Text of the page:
Published by Harcourt Brace, this work – the English translation of 1997’s Kant e l’ornitorinco – is another collection of essays revolving around semiotics and philosophy. The publisher’s description is as follows:
How do we know that a cat is a cat? Why do we agree on calling the beast a cat? Interesting questions, but an even more intriguing question lies at the heart of all modern philosophy – how much of our perception of things depends on our cognitive ability and how much on linguistic resources? At this point semiotics becomes inextricably linked to epistemology, or cognition. In these essays, Umberto Eco explores in depth such subjects as perception, the relationship between language and experience, and iconism that he only touched on in A Theory of Semiotics. Forgoing a formal, systematic treatment, Eco engages in a series of explorations based on common sense, from which flow an abundance of illustrative fables, often with animals as protagonists. Among the characters, a position of prominence is reserved for the platypus, which appears to have been created specifically to “put the cat among the pigeons” as far as many theories of knowledge are concerned. In Kant and the Platypus, Eco shares with us a wealth of ideas at once philosophical and amusing.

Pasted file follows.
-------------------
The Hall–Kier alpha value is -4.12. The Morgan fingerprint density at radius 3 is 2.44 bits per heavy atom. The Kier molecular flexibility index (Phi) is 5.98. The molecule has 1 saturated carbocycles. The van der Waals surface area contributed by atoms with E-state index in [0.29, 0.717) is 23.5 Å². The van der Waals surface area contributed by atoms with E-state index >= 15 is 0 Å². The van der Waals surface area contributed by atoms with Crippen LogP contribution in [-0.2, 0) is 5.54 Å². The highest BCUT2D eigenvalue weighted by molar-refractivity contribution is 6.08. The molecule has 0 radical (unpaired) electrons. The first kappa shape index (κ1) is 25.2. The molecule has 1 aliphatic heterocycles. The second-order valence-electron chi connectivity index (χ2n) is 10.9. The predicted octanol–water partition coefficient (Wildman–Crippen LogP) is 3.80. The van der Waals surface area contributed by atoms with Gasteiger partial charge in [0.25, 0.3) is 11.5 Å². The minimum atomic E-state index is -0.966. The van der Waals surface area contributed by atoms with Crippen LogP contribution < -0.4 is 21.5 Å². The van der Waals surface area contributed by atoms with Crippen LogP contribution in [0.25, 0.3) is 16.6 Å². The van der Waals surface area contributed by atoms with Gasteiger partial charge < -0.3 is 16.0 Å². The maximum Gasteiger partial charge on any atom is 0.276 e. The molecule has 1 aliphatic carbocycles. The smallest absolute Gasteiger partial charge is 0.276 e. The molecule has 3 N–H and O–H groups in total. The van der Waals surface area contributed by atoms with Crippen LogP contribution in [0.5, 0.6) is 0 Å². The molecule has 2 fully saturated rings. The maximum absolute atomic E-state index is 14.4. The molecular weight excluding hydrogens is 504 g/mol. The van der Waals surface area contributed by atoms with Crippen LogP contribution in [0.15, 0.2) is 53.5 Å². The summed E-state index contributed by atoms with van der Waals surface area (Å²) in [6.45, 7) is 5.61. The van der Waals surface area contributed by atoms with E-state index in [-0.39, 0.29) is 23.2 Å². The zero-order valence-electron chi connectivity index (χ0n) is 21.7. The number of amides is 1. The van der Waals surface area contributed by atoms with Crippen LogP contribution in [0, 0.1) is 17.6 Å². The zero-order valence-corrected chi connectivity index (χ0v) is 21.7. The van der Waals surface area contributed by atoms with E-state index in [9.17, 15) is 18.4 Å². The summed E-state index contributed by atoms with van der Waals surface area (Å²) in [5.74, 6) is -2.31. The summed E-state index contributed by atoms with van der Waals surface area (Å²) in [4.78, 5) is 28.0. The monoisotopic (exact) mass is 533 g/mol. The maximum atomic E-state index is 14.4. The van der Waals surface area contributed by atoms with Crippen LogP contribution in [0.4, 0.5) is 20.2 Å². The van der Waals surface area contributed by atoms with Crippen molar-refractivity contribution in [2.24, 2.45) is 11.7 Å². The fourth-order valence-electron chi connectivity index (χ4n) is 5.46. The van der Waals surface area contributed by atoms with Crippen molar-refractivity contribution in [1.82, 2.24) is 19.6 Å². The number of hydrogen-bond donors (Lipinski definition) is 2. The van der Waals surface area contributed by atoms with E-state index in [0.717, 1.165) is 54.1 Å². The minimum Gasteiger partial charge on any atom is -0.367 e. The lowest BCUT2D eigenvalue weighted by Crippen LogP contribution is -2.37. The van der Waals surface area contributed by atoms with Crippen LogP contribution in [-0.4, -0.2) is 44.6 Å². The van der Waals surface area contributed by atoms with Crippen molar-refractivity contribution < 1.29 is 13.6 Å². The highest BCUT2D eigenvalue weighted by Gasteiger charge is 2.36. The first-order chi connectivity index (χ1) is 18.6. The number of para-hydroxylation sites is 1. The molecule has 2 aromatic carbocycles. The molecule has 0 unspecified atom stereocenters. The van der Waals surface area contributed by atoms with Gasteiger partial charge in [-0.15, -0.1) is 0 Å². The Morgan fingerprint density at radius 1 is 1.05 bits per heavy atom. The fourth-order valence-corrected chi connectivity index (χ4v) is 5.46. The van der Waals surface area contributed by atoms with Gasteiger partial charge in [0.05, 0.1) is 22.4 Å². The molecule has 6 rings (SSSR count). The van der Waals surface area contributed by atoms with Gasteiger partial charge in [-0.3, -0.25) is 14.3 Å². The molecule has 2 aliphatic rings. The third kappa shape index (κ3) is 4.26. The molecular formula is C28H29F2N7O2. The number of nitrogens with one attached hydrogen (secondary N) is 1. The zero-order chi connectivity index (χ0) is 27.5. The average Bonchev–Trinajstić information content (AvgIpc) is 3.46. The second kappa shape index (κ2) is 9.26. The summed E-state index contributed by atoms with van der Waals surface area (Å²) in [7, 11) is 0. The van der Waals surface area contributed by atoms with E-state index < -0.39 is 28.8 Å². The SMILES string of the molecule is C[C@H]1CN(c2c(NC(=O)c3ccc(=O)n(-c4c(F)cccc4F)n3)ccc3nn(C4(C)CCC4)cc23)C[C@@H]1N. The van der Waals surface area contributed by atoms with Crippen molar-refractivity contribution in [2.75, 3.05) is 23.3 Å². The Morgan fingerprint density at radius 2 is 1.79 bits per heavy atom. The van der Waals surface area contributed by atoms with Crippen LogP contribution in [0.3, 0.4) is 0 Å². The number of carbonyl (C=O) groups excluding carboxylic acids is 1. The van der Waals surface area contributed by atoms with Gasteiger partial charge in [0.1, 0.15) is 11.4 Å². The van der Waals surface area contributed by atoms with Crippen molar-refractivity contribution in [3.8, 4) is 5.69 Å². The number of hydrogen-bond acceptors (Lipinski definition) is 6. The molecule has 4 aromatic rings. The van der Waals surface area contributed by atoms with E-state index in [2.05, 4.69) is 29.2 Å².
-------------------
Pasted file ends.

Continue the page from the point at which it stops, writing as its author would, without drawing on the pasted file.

David Hornbuckle reviews the book for The Modern Word:
In Kant and the Platypus, Eco reiterates and updates much of the research that he published in 1976 as A Theory of Semiotics. Platypus is marketed as a general interest book, but the content presumes of the reader a fairly intimate knowledge of philosophy of language and complex logic, particularly certain writings of Kant, Heidegger and Peirce, which, more than one pundit has noted, almost nobody understands. Eco himself has even been reported as commenting on the difficulty of reading this book warning, “Don’t buy it if you are not Einstein.” To make things more difficult, or perhaps as a strategy of intimidation, Eco uses Latin, Italian, French and German quotations liberally with no translation whatsoever.
The essential subject matter of the book is the relationship between the things we perceive and the words we use to communicate about those things, name them, and describe them. Eco suggests a number of categories of meaning based largely on a language user’s linguistic competence, cultural background and technical expertise, and he illustrates this theory with a number of colorful and charming anecdotes, many borrowed or extended from other philosophers.
The title comes from an analogy Eco uses throughout the book, postulating a problem that Kant might have had in classifying a platypus had he ever come across one in his lifetime. The problem, specifically, is a bit unclear. Eco is a fine writer and certainly well-read, but his interpretations of other philosophers are sometimes suspect. Even so, the points he wishes to illustrate tend to boil down to plain common sense for the most part.
Some readers might be irritated by Eco’s frequent references to his own previous work as well as references to his skirmishes with various other philosophers over the years. However, fans of Eco’s fiction and lighter essays will still appreciate the playful humor and broad eclectic knowledge displayed in his writing, provided they can follow the subject matter being discussed. (DH)